The Maroon

A Very Personal Election

Joslynn Sanchez, Staff Writer

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In 2016, underlying divisions in American society were brought to light through the presidential election of November. Animosity throughout the election arose between political parties and even crossed racial lines that exposed sentiments some thought had significantly diminished since the 1960’s Civil Rights movement. Many say that this year’s election let America to show its true colors, but many of us already knew these colors were there; others just hadn’t seen them yet. A racist reality TV star will become president on January 20, 2017, and I fear for what the future of this country will become.

Throughout the election, I felt as though I was simply a bystander watching videos of Hillary Clinton disregard Black Lives Matter advocates, and Latino children get bullied and harassed by Trump supporters about a wall they knew nothing about. According to the Southern Poverty Law Center, the number of hate crimes spiked during the week of the election, and I am certain that this is not a coincidence. The day after Trump was elected as president, I was faced with comments and racial slurs like “wetback”, “go back to Mexico”, and “build a wall”. November 8th was the day my skin color became more than just my identity, it was the day that my skin color became someone else’s justification to hate me. My experience is not unique to just me, or Austin High. Many people throughout the country had similar and worse post-election experiences. The horrendous stories on the internet of people-of-color being threatened with deportation and assault were not only alarming but have become sadly commonplace in Donald Trump’s America.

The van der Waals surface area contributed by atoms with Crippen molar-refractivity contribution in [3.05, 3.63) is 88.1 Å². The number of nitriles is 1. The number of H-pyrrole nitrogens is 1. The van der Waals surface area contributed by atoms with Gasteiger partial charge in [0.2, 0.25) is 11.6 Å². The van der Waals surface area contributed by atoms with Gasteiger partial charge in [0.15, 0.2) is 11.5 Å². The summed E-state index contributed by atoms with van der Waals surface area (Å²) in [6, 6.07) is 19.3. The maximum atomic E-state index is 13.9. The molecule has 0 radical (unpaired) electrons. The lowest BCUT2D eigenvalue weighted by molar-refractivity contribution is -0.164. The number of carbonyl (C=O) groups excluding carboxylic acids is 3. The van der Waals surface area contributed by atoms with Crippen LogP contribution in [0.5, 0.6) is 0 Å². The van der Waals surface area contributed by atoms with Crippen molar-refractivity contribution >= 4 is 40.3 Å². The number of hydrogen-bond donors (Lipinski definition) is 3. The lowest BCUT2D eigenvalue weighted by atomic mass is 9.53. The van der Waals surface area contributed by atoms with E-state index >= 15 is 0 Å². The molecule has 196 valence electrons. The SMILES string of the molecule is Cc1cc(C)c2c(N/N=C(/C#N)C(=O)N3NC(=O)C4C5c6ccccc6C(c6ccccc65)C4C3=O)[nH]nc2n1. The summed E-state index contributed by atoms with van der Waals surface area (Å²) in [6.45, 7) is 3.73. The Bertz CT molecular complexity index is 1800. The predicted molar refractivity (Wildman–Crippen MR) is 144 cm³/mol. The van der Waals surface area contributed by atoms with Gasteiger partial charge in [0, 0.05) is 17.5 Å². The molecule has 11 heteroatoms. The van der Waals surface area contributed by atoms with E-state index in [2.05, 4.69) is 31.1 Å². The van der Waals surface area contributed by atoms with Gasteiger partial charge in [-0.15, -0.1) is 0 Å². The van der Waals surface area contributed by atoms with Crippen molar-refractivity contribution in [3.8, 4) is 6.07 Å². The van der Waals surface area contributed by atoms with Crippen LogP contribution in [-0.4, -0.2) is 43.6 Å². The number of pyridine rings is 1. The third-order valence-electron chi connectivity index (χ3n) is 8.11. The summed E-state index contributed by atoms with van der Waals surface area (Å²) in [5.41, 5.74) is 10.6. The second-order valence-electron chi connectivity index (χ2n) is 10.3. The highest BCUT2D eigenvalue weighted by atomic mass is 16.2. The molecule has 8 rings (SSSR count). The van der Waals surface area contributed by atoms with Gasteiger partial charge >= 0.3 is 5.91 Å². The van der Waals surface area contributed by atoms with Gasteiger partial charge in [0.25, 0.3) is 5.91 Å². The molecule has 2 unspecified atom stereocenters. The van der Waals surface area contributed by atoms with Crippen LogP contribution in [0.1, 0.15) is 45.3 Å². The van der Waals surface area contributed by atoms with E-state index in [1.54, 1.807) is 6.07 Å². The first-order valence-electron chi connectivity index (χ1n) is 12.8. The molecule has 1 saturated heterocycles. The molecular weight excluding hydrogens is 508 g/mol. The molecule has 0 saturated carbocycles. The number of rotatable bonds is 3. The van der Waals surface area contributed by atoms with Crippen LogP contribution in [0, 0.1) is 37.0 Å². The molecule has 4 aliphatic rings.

This presidential election was one of the most important elections for people of color because of the fact that many decisions made by the federal government directly affect communities of color. The main issue that astounded me was the fact that many people, Hillary and Trump supporters alike, assumed that racism had simply disappeared after the 1960’s Civil Rights movement. One cannot simply forget Mrs. Clinton’s blatant disregard for Black Lives Matter supporters throughout her campaign before she was the Democratic Party nominee. When protesters demanded an apology for her racist remarks calling black teens “super predators” and for her support of mass incarceration that directly targeted poor minority communities, she expelled them from her campaign event and proved that, rather than apologize for her direct racism, it was her time to focus on the issues that her white donation givers had in mind.

Though the issue of racism in the Clinton campaign was much overlooked, Donald Trump’s use of xenophobic rhetoric and racism was no deal breaker to America, but rather it what got him most of his support. Whether that be calling Mexicans rapists, Muslims terrorists, or advocating for birtherism (the racist conspiracy that President Barack Obama was not born in the United States), Donald Trump’s prejudices have never failed to expose themselves throughout his campaign trail. And, now that he’s been elected as president, many of us wait in anxiety for the future policies he has in mind.

People have failed to take into account the damage that Donald Trump could possibly inflict upon minority communities, whether that be through direct policies or simply the social norms that have become created under Donald Trump’s society. Direct racial targeting, public activity of the KKK and Nazi parties, and the failure to address ongoing structural violence have all become so much more prevalent and obvious, and Mr. Trump isn’t even in the White House yet.  The struggle will now be finding ways to combat this racism when, once again, these prejudices have reached the Oval Office. The consequences of this presidency, both socially and economically in nature, are the fault of the bystanders of this election those who failed to do anything to reject instances of racism throughout this campaign trail. It’s time for America to ask itself: how did we let it get this bad?

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A Very Personal Election